Heroic activist or misguided cult leader?

Ludwig has ruffled many feathers, including church members who threatened him with a pitchfork and a shotgun

The Edmonton Journal/January 9, 2010

Wiebo Ludwig's life has always been stormy, marked by conflict with his family, his church, his neighbours, the oil industry, the police.

"He's a man who thrives on conflict," says journalist Andrew Nikiforuk, who wrote Saboteurs, Wiebo Ludwig's War Against Big Oil. "He has to have some conflict in his life. He feels alive during combat."

To his family, the defrocked Christian Reformed minister is the hero and spiritual leader of the Trickle Creek farm. But to some of his neighbours in the northwest Alberta towns of Hythe and Beaverlodge, Ludwig is known as an eco-terrorist, a man who abandoned peaceful means in his battle against oilpatch polluters to blow up one well and vandalize another in the late 1990s.

Some see him as rude, gutsy, harsh and intolerant of disobedience.

"Wiebo's not afraid to deal with the brokenness in life," his wife, Mamie, said in a 1999 interview. "A lot of people just like to say, 'Let's love each other and let's have birthday parties and let's have Christmas together and let's forget about our troubles and move on.' But Wiebo isn't that way. He gets into the nitty gritty of life, and a lot of people can't handle that. He wants us to be real."

That nitty gritty has led Ludwig to say and do harsh things. In the mid-1990s, for instance, he scolded his 90-year-old mother, Mem, for failing to provide him and his siblings with a proper Christian education as children, and for her not submitting to the authority of her husband, Harry. At the end of the meeting, when his mother wasn't properly contrite, Ludwig refused the entreaty of a church elder to hug her. "You know, I would sooner hug a prostitute," he said. "I think you need to hear that. We're not in agreement. I have some serious things, and you want me to hug you. That makes me feel sick and ucky."

Nonetheless, Mem forgave her son. "Wiebo is outspoken, that is his personality, but he is honest and has a good heart," she later said.

Others haven't been so forgiving. In April 2000, Court of Queen's Bench Justice Sterling Sanderman chastised Ludwig for being a rigid-thinking zealot, then sentenced the oilpatch bomber to 28 months in prison for blowing up a Suncor well in 1998 and vandalizing another well, covering it in cement.

Sanderman criticized Ludwig's ongoing attempts to justify his war with the oilpatch.

"Maybe it's time to stop thinking that way," Sanderman told Ludwig in court. "That's the behaviour of a zealot. That's someone who has closed his mind to any other explanations. The world isn't black and white. The world is full of many shadings of grey."

Years ago, professors at his seminary had voted against Ludwig being ordained and labelled his community at Trickle Creek as a cult.

"I think Wiebo Ludwig is a very misguided Christian, who flouted all authority, who seems to think he's the only one who can speak on behalf of God," said Rev. Henry De Moor, who tried to stop Ludwig from being accepted as a Christian Reformed minister in 1975. "He's a cult leader who has done much damage in people's lives, probably in good faith, thinking he was doing the right thing."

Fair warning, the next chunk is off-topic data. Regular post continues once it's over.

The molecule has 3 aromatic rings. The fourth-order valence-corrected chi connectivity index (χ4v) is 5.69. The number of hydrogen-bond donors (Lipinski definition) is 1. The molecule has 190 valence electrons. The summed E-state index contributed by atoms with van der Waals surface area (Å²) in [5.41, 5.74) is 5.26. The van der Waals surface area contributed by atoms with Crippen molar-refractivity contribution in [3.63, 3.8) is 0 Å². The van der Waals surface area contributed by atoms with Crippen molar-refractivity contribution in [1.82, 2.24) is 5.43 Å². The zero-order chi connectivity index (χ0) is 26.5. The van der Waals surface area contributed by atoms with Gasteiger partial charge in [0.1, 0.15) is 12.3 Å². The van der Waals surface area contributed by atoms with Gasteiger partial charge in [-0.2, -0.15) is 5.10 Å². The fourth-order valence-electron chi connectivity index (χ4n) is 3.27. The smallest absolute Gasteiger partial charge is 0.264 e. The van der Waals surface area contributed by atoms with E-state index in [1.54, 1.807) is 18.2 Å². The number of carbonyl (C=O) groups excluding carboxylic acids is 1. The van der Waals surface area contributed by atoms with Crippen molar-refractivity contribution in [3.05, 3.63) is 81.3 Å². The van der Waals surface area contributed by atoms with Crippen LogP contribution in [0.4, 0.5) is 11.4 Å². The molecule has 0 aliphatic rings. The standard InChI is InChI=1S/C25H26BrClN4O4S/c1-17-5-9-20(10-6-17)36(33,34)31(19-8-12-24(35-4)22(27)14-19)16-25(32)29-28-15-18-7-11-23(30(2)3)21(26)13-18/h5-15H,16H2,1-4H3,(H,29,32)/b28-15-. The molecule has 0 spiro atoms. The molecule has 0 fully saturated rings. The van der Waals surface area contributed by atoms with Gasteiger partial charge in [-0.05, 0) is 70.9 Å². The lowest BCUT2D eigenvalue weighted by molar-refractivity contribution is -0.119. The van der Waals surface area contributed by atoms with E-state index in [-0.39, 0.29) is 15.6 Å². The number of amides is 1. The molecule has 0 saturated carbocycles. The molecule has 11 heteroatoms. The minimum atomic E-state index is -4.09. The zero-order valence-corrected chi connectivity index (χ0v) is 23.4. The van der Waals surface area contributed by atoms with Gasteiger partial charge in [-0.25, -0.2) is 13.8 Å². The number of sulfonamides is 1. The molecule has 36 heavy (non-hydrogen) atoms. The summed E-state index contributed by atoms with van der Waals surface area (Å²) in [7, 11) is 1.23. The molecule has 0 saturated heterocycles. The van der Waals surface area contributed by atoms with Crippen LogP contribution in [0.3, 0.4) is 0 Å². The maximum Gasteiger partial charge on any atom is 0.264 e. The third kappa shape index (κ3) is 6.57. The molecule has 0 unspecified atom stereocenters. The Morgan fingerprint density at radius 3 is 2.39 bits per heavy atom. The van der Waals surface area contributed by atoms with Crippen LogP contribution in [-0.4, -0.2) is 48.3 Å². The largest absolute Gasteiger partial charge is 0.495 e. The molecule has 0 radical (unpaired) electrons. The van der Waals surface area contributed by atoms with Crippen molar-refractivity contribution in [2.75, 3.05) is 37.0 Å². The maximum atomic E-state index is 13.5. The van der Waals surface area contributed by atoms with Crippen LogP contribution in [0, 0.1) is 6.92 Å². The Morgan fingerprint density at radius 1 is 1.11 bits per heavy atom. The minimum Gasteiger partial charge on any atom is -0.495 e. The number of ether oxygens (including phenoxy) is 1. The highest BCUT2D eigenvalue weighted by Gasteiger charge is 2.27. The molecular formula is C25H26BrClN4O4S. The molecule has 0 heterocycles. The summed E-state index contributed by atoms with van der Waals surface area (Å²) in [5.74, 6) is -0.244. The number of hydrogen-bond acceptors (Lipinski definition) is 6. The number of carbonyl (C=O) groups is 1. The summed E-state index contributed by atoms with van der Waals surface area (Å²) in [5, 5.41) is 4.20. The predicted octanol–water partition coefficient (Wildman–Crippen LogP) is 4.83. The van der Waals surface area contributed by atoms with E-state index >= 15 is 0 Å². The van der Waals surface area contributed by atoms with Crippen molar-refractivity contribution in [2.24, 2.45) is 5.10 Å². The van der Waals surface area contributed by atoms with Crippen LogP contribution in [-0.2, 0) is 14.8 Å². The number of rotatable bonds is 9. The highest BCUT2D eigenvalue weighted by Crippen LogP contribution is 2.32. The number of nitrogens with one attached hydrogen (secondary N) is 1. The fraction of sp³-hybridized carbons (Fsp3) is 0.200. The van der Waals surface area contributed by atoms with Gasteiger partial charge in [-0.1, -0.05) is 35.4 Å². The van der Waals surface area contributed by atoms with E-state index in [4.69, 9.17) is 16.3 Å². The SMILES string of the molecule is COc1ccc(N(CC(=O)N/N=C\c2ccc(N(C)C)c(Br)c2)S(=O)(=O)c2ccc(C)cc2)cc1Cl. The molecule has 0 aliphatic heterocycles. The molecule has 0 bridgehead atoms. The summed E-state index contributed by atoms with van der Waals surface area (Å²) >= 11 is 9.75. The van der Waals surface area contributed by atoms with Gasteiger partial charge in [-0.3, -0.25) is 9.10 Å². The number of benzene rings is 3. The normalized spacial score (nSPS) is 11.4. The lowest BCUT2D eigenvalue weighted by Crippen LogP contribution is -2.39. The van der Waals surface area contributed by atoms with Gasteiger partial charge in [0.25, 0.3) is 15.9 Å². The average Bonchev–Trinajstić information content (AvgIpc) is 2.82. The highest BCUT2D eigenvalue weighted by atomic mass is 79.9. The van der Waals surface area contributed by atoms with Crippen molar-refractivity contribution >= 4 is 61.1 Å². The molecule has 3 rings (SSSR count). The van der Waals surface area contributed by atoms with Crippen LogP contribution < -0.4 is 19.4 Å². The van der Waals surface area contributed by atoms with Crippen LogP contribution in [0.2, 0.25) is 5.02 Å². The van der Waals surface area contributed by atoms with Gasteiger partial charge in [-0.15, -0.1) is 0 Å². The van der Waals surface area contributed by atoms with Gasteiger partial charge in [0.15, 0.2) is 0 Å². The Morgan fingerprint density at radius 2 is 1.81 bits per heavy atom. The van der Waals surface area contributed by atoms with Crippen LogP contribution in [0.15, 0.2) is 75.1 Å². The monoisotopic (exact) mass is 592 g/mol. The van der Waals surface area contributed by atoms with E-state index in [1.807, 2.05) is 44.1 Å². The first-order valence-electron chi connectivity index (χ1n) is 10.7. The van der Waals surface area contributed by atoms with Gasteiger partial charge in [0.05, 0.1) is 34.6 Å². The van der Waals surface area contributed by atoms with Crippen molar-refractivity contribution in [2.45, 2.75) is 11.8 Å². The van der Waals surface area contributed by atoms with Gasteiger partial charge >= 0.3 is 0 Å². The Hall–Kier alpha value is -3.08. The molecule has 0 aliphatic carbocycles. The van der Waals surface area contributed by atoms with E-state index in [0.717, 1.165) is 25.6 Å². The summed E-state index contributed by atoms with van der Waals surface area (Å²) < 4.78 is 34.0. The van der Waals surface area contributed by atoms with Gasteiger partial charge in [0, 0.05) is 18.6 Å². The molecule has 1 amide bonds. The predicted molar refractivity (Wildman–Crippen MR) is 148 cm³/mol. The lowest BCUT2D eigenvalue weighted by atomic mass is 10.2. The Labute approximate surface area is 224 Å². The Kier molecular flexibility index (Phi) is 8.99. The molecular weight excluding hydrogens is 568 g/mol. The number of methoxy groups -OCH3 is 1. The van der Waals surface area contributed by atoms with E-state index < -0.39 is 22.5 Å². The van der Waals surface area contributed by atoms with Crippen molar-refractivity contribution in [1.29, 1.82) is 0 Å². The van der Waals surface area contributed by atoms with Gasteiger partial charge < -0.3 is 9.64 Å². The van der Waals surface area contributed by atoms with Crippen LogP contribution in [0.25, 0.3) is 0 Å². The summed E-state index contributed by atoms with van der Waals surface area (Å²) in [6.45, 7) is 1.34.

For his part, Ludwig has always been proud of his zealotry and uncompromising ways.

"God judges those who do not believe in him severely," he has said. "Those who play a pretending game, he judges even more severely."

A Dutch immigrant, Ludwig grew up in Sylvan Lake and Red Deer, the youngest of eight children, teased by others about his foreign dress and manners. Early on, he rejected what he saw as his family and his Dutch community's overdeveloped drive to work hard and succeed in material fashion. "They were throwing their kids to the dogs, not attending to their needs, spending their time making money and trying to have equal status among Canadians, a real drive to be recognized on that superficial level."

When he was 14, Ludwig wrote an article for the church bulletin board, assailing some elders for falling asleep in the pews.

He went to Dordt College in Sioux Center, Iowa, where in 1968 he married Mamie, the daughter of college founder Rev. B.J. Haan.

Over the next 20 years, she was usually pregnant or tending an infant, giving birth to 11.

Harmony was born in 1969; Ben, in 1970; Fritz, in 1972; Wiebo Jr. (Bo), in 1974; Joshua, in 1976; Mamie Jr., in 1978; Salome, in 1980; Charity, in 1983; Caleb, in 1985; Levi, in 1987 and Ishshah, in 1989.

At Dordt, Ludwig was unpredictable, said his college roommate, Harry Salomons, who became a Christian Reformed minister. He would study all night, then fall asleep and miss the test. Or he'd break curfew by riding around all night with a police officer. "He was a man unto himself," Salomons said.

In 1970, he went to the Christian Reformed's serene Calvin Theological Seminary in Grand Rapids, Michigan. There, his manner troubled many of his professors.

"When Wiebo Ludwig was in a leadership role, he would assert his own will and would allow for no differences of opinion and questions of his authority," said Rev. Mel Hugen, who taught Ludwig at the seminary from 1970-75. "It was a pattern we recognized would get him in great trouble in the ministry."

At the end of Ludwig's five years of study, most of his professors refused to endorse his ordination, an uncommon measure that happens to about one in 90 students. On appeal, trustees accepted him into the ministry.

From 1976-1985, Ludwig engaged in bitter conflicts with two congregations, first in Thunder Bay, then Goderich, a small town of 7,500 on Lake Huron. In Thunder Bay, he refused to marry a Dutch protestant and Italian Catholic couple until they did more religious study. After two years, he was suspended.

In Goderich, many church members could not accept his insistence on obedience to both the husband in marriage and to the male elders in the Christian Reformed Church. "He appeals to men who like to lord it over women," said a leading woman in the congregation, Stein Schoemaker. "He's very egotistical. It's him or nothing. He pretends to know who his master is, but I'm questioning it."

Ludwig tried to discipline those who disagreed with him and formally censured some respected elders in the congregation. Things got so heated, one member of the congregation threatened Ludwig with a pitchfork, another with a shotgun.